In an op-ed for the independent news site PolitRussia, Novitsky noted that the festival might have remained an obscure national event, were it not for all the noise and social outrage that it managed to cause, throughout Italy and across Europe. "It turned out that not all Italians are prepared [to have children]; moreover, some perceive the new holiday as an insult to their personal feelings and to their dignity," the columnist explained.
"It's no secret," the journalist added, "that gradually, Italy, together with almost all of Europe, is dying out. As a rule, Europe's indigenous inhabitants tend to create small families, in which the presence of even two children has become rare."
Naturally, "social scientists are concerned about this, because against the background of the sharply escalating migration crisis, indigenous Europeans, with such attitudes toward children, face almost the prospect of disappearing from the ethnic landscape of Old Europe in the coming decades."
Accordingly, in the summer, Italian Health Minister Beatrice Lorenzini announced that September 22 would mark a new holiday – Fertility Day. Cities across Italy would stage round table discussions, concerts and lectures devoted to popularizing family values, the institute of family and the concept of motherhood.
"The idea seemed good enough, but Lorenzini's initiative was soon met with an abnormally violent reaction from many Italians," the commentator noted. "The minister's Twitter page was inundated with angry messages from Italians who, as it turned out, saw the holiday as the promotion of sexism and even fascism, saying that the information campaign and the holiday that was part of it was insulting and humiliating for people who consciously or due to their physical features cannot or do not want to have children."
"Neither were Italian journalists left behind; some publications dubbed the celebration an 'echo of the country's fascist past', pointing to propaganda posters from the Mussolini period which encouraged women to 'give more children to the motherland'."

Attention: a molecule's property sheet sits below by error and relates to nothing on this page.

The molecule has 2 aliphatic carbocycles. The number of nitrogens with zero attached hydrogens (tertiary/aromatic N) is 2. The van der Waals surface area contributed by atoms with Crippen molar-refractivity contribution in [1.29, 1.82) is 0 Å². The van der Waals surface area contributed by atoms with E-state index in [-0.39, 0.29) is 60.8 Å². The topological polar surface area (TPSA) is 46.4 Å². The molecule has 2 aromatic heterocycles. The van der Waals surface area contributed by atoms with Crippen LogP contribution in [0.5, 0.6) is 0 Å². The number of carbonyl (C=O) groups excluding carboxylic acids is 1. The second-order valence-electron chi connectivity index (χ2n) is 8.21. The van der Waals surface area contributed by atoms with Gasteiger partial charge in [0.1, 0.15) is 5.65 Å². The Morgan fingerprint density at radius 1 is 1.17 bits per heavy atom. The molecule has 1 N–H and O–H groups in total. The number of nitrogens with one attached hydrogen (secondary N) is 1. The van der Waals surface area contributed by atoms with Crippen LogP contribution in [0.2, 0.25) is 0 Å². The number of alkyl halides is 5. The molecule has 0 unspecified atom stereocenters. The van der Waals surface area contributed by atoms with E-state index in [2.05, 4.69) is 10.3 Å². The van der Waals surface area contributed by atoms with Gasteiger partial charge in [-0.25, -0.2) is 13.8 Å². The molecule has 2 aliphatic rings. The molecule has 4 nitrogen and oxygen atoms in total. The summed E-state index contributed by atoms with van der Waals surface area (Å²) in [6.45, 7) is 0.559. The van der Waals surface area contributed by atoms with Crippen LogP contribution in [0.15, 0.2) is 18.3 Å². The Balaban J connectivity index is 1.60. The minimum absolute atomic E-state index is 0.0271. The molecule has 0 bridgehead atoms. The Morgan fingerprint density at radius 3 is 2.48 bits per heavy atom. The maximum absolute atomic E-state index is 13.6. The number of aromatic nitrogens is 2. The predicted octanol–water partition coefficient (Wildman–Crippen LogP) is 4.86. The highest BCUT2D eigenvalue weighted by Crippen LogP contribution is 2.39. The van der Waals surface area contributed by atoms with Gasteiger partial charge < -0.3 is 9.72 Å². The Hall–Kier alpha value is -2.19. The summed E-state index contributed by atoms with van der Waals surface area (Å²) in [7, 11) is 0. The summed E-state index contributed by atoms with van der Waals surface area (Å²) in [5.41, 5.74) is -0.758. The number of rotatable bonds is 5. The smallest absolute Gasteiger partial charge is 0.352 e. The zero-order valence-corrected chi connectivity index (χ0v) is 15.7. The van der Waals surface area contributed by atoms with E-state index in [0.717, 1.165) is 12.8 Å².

"And here," according to Novitsky, "is where the main paradox arises: Italians complain that the state doesn't provide enough financial support for them to have children (with allowances for one child amounting to €160 a month). And it's true, by European standards this is a small sum."
"However, it's also necessary to understand that, guided by progressive liberal values, many Europeans see themselves as self-sufficient mothers who do not need a man to raise a child. And it's for this reason that the monetary issue is considered so important."
"It is in this context," the journalist suggested, "that the demographic boom which occurred in the 1950s and 1960s in Italy becomes so interesting. At that time, the country was quickly urbanizing, as poor rural families moved to the city to earn a living, and as a rule, to engage in heavy physical labor so that their children could 'see a better life'. And at that time, for the next several decades, everything was in good shape with the country's demographics."
Today, Novitsky added, that situation is coming full circle, except in a direction that could worry Italians.
"Now it is [these immigrants'] turn to ensure that their children see a better life, and for this reason, the traditional Old Europe is apriori doomed to ethnic strife – because the problems common for Italy are common for the entire continent," the commentator concluded.